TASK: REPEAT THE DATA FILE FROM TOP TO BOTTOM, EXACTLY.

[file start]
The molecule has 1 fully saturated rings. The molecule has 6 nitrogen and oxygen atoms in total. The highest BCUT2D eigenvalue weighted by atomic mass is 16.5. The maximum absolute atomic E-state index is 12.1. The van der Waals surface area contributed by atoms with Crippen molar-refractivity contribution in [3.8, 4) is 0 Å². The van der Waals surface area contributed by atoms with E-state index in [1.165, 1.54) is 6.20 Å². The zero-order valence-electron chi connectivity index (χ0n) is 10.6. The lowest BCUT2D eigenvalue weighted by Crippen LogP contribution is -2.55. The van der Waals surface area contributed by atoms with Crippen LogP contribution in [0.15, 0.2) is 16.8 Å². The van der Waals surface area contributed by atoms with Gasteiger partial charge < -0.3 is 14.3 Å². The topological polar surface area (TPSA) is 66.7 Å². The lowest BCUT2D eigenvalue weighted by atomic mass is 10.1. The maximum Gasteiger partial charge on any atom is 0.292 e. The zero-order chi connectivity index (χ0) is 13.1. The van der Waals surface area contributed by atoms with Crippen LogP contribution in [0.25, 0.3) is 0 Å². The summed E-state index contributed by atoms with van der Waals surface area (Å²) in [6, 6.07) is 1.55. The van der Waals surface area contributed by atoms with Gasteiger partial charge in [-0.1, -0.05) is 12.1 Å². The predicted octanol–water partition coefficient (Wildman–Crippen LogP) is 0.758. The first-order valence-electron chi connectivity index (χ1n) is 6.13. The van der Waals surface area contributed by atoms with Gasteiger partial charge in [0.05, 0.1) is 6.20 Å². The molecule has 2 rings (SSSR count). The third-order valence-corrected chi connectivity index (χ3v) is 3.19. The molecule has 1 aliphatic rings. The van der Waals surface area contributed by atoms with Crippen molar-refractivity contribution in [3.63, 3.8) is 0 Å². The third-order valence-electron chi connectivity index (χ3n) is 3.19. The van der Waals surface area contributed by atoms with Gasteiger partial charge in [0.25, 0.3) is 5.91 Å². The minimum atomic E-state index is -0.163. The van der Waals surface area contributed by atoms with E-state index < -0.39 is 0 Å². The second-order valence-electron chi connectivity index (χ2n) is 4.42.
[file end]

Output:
The molecule has 1 fully saturated rings. The molecule has 6 nitrogen and oxygen atoms in total. The highest BCUT2D eigenvalue weighted by atomic mass is 16.5. The maximum absolute atomic E-state index is 12.1. The van der Waals surface area contributed by atoms with Crippen molar-refractivity contribution in [3.8, 4) is 0 Å². The van der Waals surface area contributed by atoms with E-state index in [1.165, 1.54) is 6.20 Å². The zero-order valence-electron chi connectivity index (χ0n) is 10.6. The lowest BCUT2D eigenvalue weighted by Crippen LogP contribution is -2.55. The van der Waals surface area contributed by atoms with Crippen LogP contribution in [0.15, 0.2) is 16.8 Å². The van der Waals surface area contributed by atoms with Gasteiger partial charge < -0.3 is 14.3 Å². The topological polar surface area (TPSA) is 66.7 Å². The lowest BCUT2D eigenvalue weighted by atomic mass is 10.1. The maximum Gasteiger partial charge on any atom is 0.292 e. The zero-order chi connectivity index (χ0) is 13.1. The van der Waals surface area contributed by atoms with Crippen LogP contribution in [0.25, 0.3) is 0 Å². The summed E-state index contributed by atoms with van der Waals surface area (Å²) in [6, 6.07) is 1.55. The van der Waals surface area contributed by atoms with Gasteiger partial charge in [-0.1, -0.05) is 12.1 Å². The predicted octanol–water partition coefficient (Wildman–Crippen LogP) is 0.758. The first-order valence-electron chi connectivity index (χ1n) is 6.13. The van der Waals surface area contributed by atoms with Gasteiger partial charge in [0.05, 0.1) is 6.20 Å². The molecule has 2 rings (SSSR count). The third-order valence-corrected chi connectivity index (χ3v) is 3.19. The molecule has 1 aliphatic rings. The van der Waals surface area contributed by atoms with Crippen molar-refractivity contribution in [3.63, 3.8) is 0 Å². The third-order valence-electron chi connectivity index (χ3n) is 3.19. The van der Waals surface area contributed by atoms with Gasteiger partial charge in [0.25, 0.3) is 5.91 Å². The minimum atomic E-state index is -0.163. The van der Waals surface area contributed by atoms with E-state index < -0.39 is 0 Å². The second-order valence-electron chi connectivity index (χ2n) is 4.42.